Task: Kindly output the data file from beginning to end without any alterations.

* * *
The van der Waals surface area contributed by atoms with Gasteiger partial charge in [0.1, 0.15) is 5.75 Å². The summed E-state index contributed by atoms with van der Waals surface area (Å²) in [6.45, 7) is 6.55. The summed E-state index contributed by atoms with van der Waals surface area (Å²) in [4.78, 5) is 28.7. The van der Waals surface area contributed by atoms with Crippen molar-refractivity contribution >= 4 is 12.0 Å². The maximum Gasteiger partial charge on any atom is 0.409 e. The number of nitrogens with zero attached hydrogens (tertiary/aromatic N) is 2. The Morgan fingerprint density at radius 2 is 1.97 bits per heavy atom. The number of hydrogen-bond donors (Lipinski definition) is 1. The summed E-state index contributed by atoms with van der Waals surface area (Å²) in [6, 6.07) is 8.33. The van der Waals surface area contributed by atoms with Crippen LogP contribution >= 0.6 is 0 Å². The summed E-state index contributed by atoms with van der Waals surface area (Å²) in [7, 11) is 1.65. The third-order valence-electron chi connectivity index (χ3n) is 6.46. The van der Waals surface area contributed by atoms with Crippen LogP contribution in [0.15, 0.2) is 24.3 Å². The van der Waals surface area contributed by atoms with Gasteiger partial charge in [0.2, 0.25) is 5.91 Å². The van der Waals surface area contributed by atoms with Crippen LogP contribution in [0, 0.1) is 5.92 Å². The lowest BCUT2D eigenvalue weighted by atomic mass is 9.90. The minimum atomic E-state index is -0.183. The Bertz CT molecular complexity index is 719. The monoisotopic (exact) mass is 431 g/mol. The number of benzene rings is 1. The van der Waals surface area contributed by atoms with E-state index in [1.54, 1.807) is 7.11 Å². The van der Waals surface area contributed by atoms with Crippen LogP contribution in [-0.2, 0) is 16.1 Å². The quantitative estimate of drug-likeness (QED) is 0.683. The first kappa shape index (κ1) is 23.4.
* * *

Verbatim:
The van der Waals surface area contributed by atoms with Gasteiger partial charge in [0.1, 0.15) is 5.75 Å². The summed E-state index contributed by atoms with van der Waals surface area (Å²) in [6.45, 7) is 6.55. The summed E-state index contributed by atoms with van der Waals surface area (Å²) in [4.78, 5) is 28.7. The van der Waals surface area contributed by atoms with Crippen molar-refractivity contribution >= 4 is 12.0 Å². The maximum Gasteiger partial charge on any atom is 0.409 e. The number of nitrogens with zero attached hydrogens (tertiary/aromatic N) is 2. The Morgan fingerprint density at radius 2 is 1.97 bits per heavy atom. The number of hydrogen-bond donors (Lipinski definition) is 1. The summed E-state index contributed by atoms with van der Waals surface area (Å²) in [6, 6.07) is 8.33. The van der Waals surface area contributed by atoms with Crippen LogP contribution >= 0.6 is 0 Å². The summed E-state index contributed by atoms with van der Waals surface area (Å²) in [7, 11) is 1.65. The third-order valence-electron chi connectivity index (χ3n) is 6.46. The van der Waals surface area contributed by atoms with Crippen LogP contribution in [0.15, 0.2) is 24.3 Å². The van der Waals surface area contributed by atoms with Gasteiger partial charge in [0.2, 0.25) is 5.91 Å². The van der Waals surface area contributed by atoms with Crippen LogP contribution in [0, 0.1) is 5.92 Å². The lowest BCUT2D eigenvalue weighted by atomic mass is 9.90. The minimum atomic E-state index is -0.183. The Bertz CT molecular complexity index is 719. The monoisotopic (exact) mass is 431 g/mol. The number of benzene rings is 1. The van der Waals surface area contributed by atoms with E-state index in [1.54, 1.807) is 7.11 Å². The van der Waals surface area contributed by atoms with Crippen LogP contribution in [-0.2, 0) is 16.1 Å². The quantitative estimate of drug-likeness (QED) is 0.683. The first kappa shape index (κ1) is 23.4.